In fact, because our body drives us to consume around 8 to 10 grams of salt each day, if processed foods are lower in salt we will likely end up eating more of them to get the salt our body craves.

My comment: I have no idea what the author bases that statement on. It’s not science, that’s for sure. Such a statement would never make it through a high-quality peer-review process. Humans evolved eating a diet composed exclusively of real, whole foods. Our ancient ancestors obviously didn’t have access to table salt or highly processed, salty foods such as potato chips or crackers; hence, I don’t see how they would be able to take in as much as 8 to 10 grams of salt every day, which is a lot. It’s well-established that some of our primal forebears occupied land-water ecosystems and exploited aquatic resources (1); however, as a whole, the evidence clearly suggests that salt did not make up a large part of ancient human diets (2, 3, 4, 5, 6).

Here’s what a 2015 paper entitled Links between dietary salt intake, renal salt handling, blood pressure, and cardiovascular diseases had to say about this issue:

Observation and intervention studies in humans and animals support the view that the excess of salt in our diet is a major environmental factor participating in the development of hypertension and cardiovascular diseases. This finding is coherent with our knowledge on the environment in which the genetic makeup of terrestrial mammalian species has evolved for dozens of millions of years. The food consumed by terrestrial mammals, including primates, never contained a lot of salt. Indeed, except for rare cases, plants contain only traces of salt, and the consumption of very large amounts of fruits, roots, leaves, or seeds does not bring much salt in the organism. For omnivorous and carnivorous species, the occasional or regular absorption of meat increases salt intake, but in limited proportions because the eaten meat corresponds most often to the sodium-poor intracellular medium and not to the sodium-rich extracellular medium that is generally lost when the animal is killed or cooked. (2)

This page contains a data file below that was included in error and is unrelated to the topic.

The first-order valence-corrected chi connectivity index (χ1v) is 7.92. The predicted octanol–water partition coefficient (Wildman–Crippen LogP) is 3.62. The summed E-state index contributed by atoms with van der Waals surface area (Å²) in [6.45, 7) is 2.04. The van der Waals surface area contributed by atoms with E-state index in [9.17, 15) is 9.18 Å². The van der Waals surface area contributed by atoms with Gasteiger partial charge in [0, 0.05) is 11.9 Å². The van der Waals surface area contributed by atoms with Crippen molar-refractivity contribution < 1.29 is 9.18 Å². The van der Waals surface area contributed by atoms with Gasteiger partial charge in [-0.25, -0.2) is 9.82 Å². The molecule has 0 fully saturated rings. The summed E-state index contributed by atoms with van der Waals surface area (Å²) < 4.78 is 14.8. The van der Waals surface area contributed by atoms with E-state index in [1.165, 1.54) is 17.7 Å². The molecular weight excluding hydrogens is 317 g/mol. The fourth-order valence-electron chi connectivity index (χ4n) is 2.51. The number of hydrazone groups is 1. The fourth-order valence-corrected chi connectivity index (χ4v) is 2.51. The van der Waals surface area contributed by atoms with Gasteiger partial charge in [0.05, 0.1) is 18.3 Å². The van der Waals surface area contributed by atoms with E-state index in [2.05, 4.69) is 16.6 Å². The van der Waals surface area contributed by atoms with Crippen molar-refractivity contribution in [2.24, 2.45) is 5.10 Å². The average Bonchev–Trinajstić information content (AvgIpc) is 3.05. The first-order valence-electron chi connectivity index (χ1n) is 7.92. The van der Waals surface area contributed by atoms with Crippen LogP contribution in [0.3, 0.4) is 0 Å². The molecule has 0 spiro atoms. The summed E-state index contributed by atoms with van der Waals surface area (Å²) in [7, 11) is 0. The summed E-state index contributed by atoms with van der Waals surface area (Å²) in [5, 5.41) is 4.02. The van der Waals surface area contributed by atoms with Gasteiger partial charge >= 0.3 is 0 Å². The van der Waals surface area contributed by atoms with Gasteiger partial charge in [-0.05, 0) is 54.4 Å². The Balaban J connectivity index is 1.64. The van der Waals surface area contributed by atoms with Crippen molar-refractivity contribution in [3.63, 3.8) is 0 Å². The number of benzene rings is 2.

It’s only very recently that large quantities of NaCl, in the form of highly processed foods, sports drinks, and table salt, were infused into the human diet. Our nutritional requirements were determined in the past as a result of selective forces acting upon the human gene pool. It makes absolutely no sense that we should know require a lot more salt than we used to. Certain illnesses and behaviors can indeed alter one’s nutritional requirements; however, to suggest that the human body requires 8 to 10 grams of salt per day to function properly is in my opinion ludicrous.

The next statement I want to share my thoughts on is the following statement found in the description of the book on Amazon: